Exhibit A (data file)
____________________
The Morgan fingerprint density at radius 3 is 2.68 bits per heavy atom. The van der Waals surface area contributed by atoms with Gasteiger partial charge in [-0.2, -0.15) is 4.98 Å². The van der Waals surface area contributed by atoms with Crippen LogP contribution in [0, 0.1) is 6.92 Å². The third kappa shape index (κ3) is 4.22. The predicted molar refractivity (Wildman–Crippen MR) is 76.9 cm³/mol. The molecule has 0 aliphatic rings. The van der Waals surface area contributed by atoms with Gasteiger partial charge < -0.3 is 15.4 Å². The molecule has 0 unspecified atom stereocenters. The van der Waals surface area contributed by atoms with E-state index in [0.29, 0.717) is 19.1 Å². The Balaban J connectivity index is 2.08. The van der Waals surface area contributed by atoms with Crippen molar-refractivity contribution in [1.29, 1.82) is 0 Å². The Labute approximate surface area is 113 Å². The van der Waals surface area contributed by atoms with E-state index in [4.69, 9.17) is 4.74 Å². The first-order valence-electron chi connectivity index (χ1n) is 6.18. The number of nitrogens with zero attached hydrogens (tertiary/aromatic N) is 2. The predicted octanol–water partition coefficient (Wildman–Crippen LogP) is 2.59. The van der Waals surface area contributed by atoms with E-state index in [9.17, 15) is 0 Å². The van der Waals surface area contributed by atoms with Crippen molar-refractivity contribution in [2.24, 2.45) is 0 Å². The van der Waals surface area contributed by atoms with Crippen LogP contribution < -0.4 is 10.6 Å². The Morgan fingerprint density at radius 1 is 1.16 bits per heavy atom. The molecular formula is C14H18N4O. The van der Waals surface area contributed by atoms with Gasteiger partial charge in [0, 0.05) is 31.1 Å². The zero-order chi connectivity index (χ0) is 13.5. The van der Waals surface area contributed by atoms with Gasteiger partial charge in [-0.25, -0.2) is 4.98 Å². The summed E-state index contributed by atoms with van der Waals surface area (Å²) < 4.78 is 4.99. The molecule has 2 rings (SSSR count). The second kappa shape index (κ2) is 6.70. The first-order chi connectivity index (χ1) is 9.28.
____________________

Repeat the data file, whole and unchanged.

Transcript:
The Morgan fingerprint density at radius 3 is 2.68 bits per heavy atom. The van der Waals surface area contributed by atoms with Gasteiger partial charge in [-0.2, -0.15) is 4.98 Å². The van der Waals surface area contributed by atoms with Crippen LogP contribution in [0, 0.1) is 6.92 Å². The third kappa shape index (κ3) is 4.22. The predicted molar refractivity (Wildman–Crippen MR) is 76.9 cm³/mol. The molecule has 0 aliphatic rings. The van der Waals surface area contributed by atoms with Gasteiger partial charge < -0.3 is 15.4 Å². The molecule has 0 unspecified atom stereocenters. The van der Waals surface area contributed by atoms with E-state index in [0.29, 0.717) is 19.1 Å². The Balaban J connectivity index is 2.08. The van der Waals surface area contributed by atoms with Crippen molar-refractivity contribution in [1.29, 1.82) is 0 Å². The Labute approximate surface area is 113 Å². The van der Waals surface area contributed by atoms with E-state index in [4.69, 9.17) is 4.74 Å². The first-order valence-electron chi connectivity index (χ1n) is 6.18. The number of nitrogens with zero attached hydrogens (tertiary/aromatic N) is 2. The predicted octanol–water partition coefficient (Wildman–Crippen LogP) is 2.59. The van der Waals surface area contributed by atoms with E-state index in [9.17, 15) is 0 Å². The van der Waals surface area contributed by atoms with Crippen molar-refractivity contribution in [2.24, 2.45) is 0 Å². The van der Waals surface area contributed by atoms with Crippen LogP contribution < -0.4 is 10.6 Å². The Morgan fingerprint density at radius 1 is 1.16 bits per heavy atom. The molecular formula is C14H18N4O. The van der Waals surface area contributed by atoms with Gasteiger partial charge in [0, 0.05) is 31.1 Å². The zero-order chi connectivity index (χ0) is 13.5. The van der Waals surface area contributed by atoms with Gasteiger partial charge in [-0.25, -0.2) is 4.98 Å². The summed E-state index contributed by atoms with van der Waals surface area (Å²) < 4.78 is 4.99. The molecule has 2 rings (SSSR count). The second kappa shape index (κ2) is 6.70. The first-order chi connectivity index (χ1) is 9.28.